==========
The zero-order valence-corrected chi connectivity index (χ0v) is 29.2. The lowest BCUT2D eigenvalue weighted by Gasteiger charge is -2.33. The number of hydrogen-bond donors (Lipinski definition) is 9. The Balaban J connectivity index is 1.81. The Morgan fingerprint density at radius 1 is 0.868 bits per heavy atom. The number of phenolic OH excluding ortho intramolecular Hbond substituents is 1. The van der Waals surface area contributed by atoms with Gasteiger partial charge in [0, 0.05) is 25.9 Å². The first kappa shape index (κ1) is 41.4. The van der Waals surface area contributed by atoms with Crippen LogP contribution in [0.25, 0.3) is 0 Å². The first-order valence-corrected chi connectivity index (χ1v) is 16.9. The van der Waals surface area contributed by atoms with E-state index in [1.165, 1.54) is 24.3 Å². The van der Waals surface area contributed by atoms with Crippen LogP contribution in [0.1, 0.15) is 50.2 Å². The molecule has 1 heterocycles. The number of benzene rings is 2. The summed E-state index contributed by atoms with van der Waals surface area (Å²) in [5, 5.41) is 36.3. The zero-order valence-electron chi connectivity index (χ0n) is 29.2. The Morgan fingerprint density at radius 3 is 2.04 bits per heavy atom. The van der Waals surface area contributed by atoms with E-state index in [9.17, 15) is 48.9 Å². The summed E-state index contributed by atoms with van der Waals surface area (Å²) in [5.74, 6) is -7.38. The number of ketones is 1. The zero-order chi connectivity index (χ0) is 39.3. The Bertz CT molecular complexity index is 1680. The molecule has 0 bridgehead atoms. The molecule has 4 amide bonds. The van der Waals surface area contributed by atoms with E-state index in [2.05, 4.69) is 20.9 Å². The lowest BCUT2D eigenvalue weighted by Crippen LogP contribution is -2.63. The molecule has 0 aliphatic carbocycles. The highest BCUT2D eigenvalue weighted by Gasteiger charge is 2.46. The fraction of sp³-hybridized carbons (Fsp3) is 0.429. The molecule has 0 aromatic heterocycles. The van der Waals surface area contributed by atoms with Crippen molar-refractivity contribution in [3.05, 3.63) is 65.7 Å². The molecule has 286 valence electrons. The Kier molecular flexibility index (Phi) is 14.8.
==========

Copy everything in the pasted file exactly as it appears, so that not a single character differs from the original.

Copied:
The zero-order valence-corrected chi connectivity index (χ0v) is 29.2. The lowest BCUT2D eigenvalue weighted by Gasteiger charge is -2.33. The number of hydrogen-bond donors (Lipinski definition) is 9. The Balaban J connectivity index is 1.81. The Morgan fingerprint density at radius 1 is 0.868 bits per heavy atom. The number of phenolic OH excluding ortho intramolecular Hbond substituents is 1. The van der Waals surface area contributed by atoms with Gasteiger partial charge in [0, 0.05) is 25.9 Å². The first kappa shape index (κ1) is 41.4. The van der Waals surface area contributed by atoms with Crippen LogP contribution in [0.25, 0.3) is 0 Å². The first-order valence-corrected chi connectivity index (χ1v) is 16.9. The van der Waals surface area contributed by atoms with E-state index in [1.165, 1.54) is 24.3 Å². The van der Waals surface area contributed by atoms with Crippen LogP contribution in [0.1, 0.15) is 50.2 Å². The molecule has 1 heterocycles. The number of benzene rings is 2. The summed E-state index contributed by atoms with van der Waals surface area (Å²) in [5, 5.41) is 36.3. The zero-order valence-electron chi connectivity index (χ0n) is 29.2. The Morgan fingerprint density at radius 3 is 2.04 bits per heavy atom. The van der Waals surface area contributed by atoms with E-state index in [9.17, 15) is 48.9 Å². The summed E-state index contributed by atoms with van der Waals surface area (Å²) in [5.74, 6) is -7.38. The number of ketones is 1. The zero-order chi connectivity index (χ0) is 39.3. The Bertz CT molecular complexity index is 1680. The molecule has 0 bridgehead atoms. The molecule has 4 amide bonds. The van der Waals surface area contributed by atoms with E-state index in [2.05, 4.69) is 20.9 Å². The lowest BCUT2D eigenvalue weighted by Crippen LogP contribution is -2.63. The molecule has 0 aliphatic carbocycles. The highest BCUT2D eigenvalue weighted by Gasteiger charge is 2.46. The fraction of sp³-hybridized carbons (Fsp3) is 0.429. The molecule has 0 aromatic heterocycles. The van der Waals surface area contributed by atoms with Crippen molar-refractivity contribution in [3.05, 3.63) is 65.7 Å². The molecule has 286 valence electrons. The Kier molecular flexibility index (Phi) is 14.8.